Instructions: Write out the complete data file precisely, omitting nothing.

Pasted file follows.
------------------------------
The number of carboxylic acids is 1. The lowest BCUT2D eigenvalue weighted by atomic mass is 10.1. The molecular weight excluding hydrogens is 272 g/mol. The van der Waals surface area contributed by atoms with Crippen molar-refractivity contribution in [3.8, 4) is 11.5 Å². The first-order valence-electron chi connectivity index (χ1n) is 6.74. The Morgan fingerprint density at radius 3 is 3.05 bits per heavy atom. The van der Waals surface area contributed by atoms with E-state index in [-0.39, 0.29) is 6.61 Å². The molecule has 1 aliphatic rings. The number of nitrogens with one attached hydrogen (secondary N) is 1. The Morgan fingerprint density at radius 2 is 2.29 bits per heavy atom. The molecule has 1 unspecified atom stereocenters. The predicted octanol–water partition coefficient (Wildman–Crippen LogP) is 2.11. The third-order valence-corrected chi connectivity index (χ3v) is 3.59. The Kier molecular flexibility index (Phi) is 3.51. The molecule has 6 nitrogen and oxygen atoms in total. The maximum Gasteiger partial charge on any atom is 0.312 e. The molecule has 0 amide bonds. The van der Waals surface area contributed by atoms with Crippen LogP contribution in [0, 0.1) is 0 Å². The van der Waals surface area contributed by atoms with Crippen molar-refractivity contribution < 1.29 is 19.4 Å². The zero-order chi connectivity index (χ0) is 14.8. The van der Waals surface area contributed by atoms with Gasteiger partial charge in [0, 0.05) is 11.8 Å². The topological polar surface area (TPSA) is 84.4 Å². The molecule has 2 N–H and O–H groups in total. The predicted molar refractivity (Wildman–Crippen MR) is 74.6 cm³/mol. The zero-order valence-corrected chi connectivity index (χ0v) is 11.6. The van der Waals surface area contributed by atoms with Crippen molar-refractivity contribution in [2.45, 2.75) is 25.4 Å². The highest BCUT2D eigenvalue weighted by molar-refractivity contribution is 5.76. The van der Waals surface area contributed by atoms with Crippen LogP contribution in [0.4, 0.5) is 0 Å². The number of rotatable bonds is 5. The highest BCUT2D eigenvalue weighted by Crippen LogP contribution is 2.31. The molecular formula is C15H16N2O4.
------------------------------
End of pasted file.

The number of carboxylic acids is 1. The lowest BCUT2D eigenvalue weighted by atomic mass is 10.1. The molecular weight excluding hydrogens is 272 g/mol. The van der Waals surface area contributed by atoms with Crippen molar-refractivity contribution in [3.8, 4) is 11.5 Å². The first-order valence-electron chi connectivity index (χ1n) is 6.74. The Morgan fingerprint density at radius 3 is 3.05 bits per heavy atom. The van der Waals surface area contributed by atoms with E-state index in [-0.39, 0.29) is 6.61 Å². The molecule has 1 aliphatic rings. The number of nitrogens with one attached hydrogen (secondary N) is 1. The Morgan fingerprint density at radius 2 is 2.29 bits per heavy atom. The molecule has 1 unspecified atom stereocenters. The predicted octanol–water partition coefficient (Wildman–Crippen LogP) is 2.11. The third-order valence-corrected chi connectivity index (χ3v) is 3.59. The Kier molecular flexibility index (Phi) is 3.51. The molecule has 6 nitrogen and oxygen atoms in total. The maximum Gasteiger partial charge on any atom is 0.312 e. The molecule has 0 amide bonds. The van der Waals surface area contributed by atoms with Crippen LogP contribution in [0, 0.1) is 0 Å². The van der Waals surface area contributed by atoms with Crippen molar-refractivity contribution < 1.29 is 19.4 Å². The zero-order chi connectivity index (χ0) is 14.8. The van der Waals surface area contributed by atoms with Gasteiger partial charge in [0, 0.05) is 11.8 Å². The topological polar surface area (TPSA) is 84.4 Å². The molecule has 2 N–H and O–H groups in total. The predicted molar refractivity (Wildman–Crippen MR) is 74.6 cm³/mol. The zero-order valence-corrected chi connectivity index (χ0v) is 11.6. The van der Waals surface area contributed by atoms with Crippen molar-refractivity contribution in [2.45, 2.75) is 25.4 Å². The highest BCUT2D eigenvalue weighted by molar-refractivity contribution is 5.76. The van der Waals surface area contributed by atoms with Crippen LogP contribution in [0.4, 0.5) is 0 Å². The number of rotatable bonds is 5. The highest BCUT2D eigenvalue weighted by Crippen LogP contribution is 2.31. The molecular formula is C15H16N2O4.